Could big data unlock safer commutes for cyclists?

“Excuse us, there’s a lot of us,” said Rick Turnbill as he and a dozen other cyclists weave through cars and pedestrians in downtown San Antonio. “Who else can ride around the Alamo on their weekly ride?” asked Turnbill.

While he loves this route, Turnbill said the city needs more bike infrastructure to protect cyclists from motorists. Cities across the country are struggling to keep roads safe for bikes as cycling becomes more and more popular for commuting and recreation. Planners are turning to big data for solutions. Georgia Institute of Technology professor Steven French said the hope is to help chart the path forward on bike infrastructure for city planners.The answers I most often get are “Nobody” or “I don’t know.” When I do get a name, it often differs depending on who I asked—a marketing executive points to one person, while finance identifies someone else. That isn’t good. How can analytics become a strategic, core component of an organization if there is no clear owner and leader for analytics at the corporate level?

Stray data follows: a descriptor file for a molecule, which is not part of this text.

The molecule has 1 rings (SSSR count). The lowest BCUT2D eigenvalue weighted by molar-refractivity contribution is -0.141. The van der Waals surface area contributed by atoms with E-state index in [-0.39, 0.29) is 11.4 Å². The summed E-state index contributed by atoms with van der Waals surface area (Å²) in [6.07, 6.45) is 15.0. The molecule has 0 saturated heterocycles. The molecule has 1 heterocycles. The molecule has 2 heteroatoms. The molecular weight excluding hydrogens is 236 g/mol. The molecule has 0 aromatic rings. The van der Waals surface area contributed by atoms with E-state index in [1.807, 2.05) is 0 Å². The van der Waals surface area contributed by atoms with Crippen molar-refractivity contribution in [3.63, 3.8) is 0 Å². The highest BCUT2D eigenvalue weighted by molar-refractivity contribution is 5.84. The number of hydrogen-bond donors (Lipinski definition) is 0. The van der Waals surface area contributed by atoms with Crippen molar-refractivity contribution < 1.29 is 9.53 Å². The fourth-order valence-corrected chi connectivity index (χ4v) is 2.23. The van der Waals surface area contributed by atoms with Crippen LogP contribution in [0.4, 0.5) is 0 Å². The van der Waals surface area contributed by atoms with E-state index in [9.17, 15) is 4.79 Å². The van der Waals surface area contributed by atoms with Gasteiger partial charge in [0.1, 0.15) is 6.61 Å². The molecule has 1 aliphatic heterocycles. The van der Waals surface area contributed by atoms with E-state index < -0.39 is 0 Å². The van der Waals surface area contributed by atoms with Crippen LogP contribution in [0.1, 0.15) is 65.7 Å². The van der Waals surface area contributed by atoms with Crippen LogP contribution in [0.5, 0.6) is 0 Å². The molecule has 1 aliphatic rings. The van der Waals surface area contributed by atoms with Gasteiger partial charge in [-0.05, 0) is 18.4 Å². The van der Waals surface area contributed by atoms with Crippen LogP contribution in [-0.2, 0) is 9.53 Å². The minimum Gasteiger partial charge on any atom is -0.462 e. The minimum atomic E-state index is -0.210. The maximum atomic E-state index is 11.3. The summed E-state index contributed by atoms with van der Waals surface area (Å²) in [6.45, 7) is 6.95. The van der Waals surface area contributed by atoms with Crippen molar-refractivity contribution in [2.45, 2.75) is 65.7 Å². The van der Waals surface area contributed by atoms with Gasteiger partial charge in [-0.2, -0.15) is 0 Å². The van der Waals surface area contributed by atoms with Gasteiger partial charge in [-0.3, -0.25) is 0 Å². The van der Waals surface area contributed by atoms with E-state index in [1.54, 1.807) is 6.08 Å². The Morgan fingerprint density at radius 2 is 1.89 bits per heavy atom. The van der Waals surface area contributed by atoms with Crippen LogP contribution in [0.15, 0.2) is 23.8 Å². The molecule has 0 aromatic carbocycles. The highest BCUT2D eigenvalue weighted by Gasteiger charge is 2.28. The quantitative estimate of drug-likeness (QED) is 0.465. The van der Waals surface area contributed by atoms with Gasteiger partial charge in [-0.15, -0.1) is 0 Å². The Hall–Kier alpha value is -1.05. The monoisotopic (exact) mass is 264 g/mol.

Author: Paul Flahive


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